The Leonhard program aims to reduce recidivism by alleviating the troubles that commonly afflict former inmates. There’s no minimum educational background required to participate in the program. That means that at Leonhard, high school dropouts work alongside doctoral students on their future business plans. The MBA-like course is offered twice a year and lasts 20 weeks, daily from 8 a.m. to 3:30 p.m. Then there’s homework. It’s hard work, and not everyone completes the program. Because many of the detainees find it difficult to control their aggression, the program also includes training in nonviolent communication.

Currently, the Jopens only accept applications in Bavaria for inmates who have between five and 12 months of their prison sentences remaining. They only accept inmates who own up to their crimes; sex offenders and serial criminals are excluded.

Each year, up to 38 prisoners can take part in the program and it costs €9,500 per participant. Twenty percent of the cost is defrayed by donations and 80 percent comes from the Federal Employment Agency.

So far, Leonhard courses appear to be working. According to the organization, 60 percent of released graduates found employment or began studying after an average of 26 days; 29 percent of graduates were self-employed. Overall, 88 percent of them stayed out of prison. A study by the Ludwig-Maximilians-University of Munich calculated that for every euro put into the Leonhard project, the country recoups €1.70.

Why does the Jopens’ program seem to function better than other similar programs? Bernd Maelicke, who spent 15 years as the warden at a prison in the state of Schleswig-Holstein and advises state governments on resocialization projects, said it’s because the Jopens are entrepreneurs themselves.

“They have a completely different idea of humanity,” Mr. Maelicke said after visiting the program. They don’t look at people’s deficits, but at their strengths, he added. “The climate is appreciative and partnership-based.”

Often, former inmates have to start their lives over again from scratch, having lost lovers and friends while they were in prison. Leonhard seeks to help graduates from the program not feel alone, assigning former inmates mentors, often from the business sector. In addition, Leonhard also helps with transitional apartments.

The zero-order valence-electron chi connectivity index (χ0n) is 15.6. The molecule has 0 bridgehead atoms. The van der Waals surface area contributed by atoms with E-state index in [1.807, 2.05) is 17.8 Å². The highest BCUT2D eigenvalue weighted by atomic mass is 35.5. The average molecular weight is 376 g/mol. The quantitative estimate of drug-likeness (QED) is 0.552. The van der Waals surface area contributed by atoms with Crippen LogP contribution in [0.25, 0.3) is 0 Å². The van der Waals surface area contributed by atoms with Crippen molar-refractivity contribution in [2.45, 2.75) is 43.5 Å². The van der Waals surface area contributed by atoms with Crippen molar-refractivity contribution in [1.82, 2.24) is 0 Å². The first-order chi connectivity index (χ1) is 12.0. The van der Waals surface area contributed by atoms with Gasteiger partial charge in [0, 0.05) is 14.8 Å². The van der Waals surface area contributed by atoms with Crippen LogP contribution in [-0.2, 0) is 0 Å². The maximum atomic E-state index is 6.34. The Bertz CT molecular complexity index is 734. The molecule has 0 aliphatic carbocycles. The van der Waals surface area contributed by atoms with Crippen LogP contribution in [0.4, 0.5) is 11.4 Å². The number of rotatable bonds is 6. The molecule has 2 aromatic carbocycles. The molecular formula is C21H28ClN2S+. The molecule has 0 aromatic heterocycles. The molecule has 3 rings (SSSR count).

Felix Seiler, a 32-year-old Leonhard graduate, spent three-and-a-half years in prison for buying credit card details and using them to finance a lavish lifestyle. Before falling on the wrong side of the law, he worked for Rocket Internet, a Berlin-based firm. While he was in prison, Mr. Seiler noticed how agonizingly long it took for letters to reach relatives or friends. Now, he has started a company called Jailbird, which offers a service to improve the speed with which inmates can communicate with the outside world.

One of Mr. Seiler’s friends from Leonhard, who did not want to give his real name, now works in a small village near Munich where he is reviving his old business: “What I learned at the Leonhard course can’t be bought with money,” he said.

While the rate of relapse in Germany is between 46 and 49 percent, only 12 percent of Leonhard graduates relapse. Mr. Maelicke is impressed with the program, but says that not enough time has passed to complete a truly meaningful statistical analysis.

The Jopens, however, are ready to expand their program. They want to give 85 percent of all German prisoners access to it by 2025 at which time the number of graduates could rise to up to 500 per year.

Back in the classroom, Mr. Jopen’s newest cohort of students is still getting the hang of things. One convicted drug dealer has been thinking about what Mr. Jopen said about trust. “How will we win customers?” he asks. “We’re gangsters.”

“No,” Mr. Jopen says. “You were gangsters.”


Anna Gauto covers politics for Handelsblatt. To contact the author: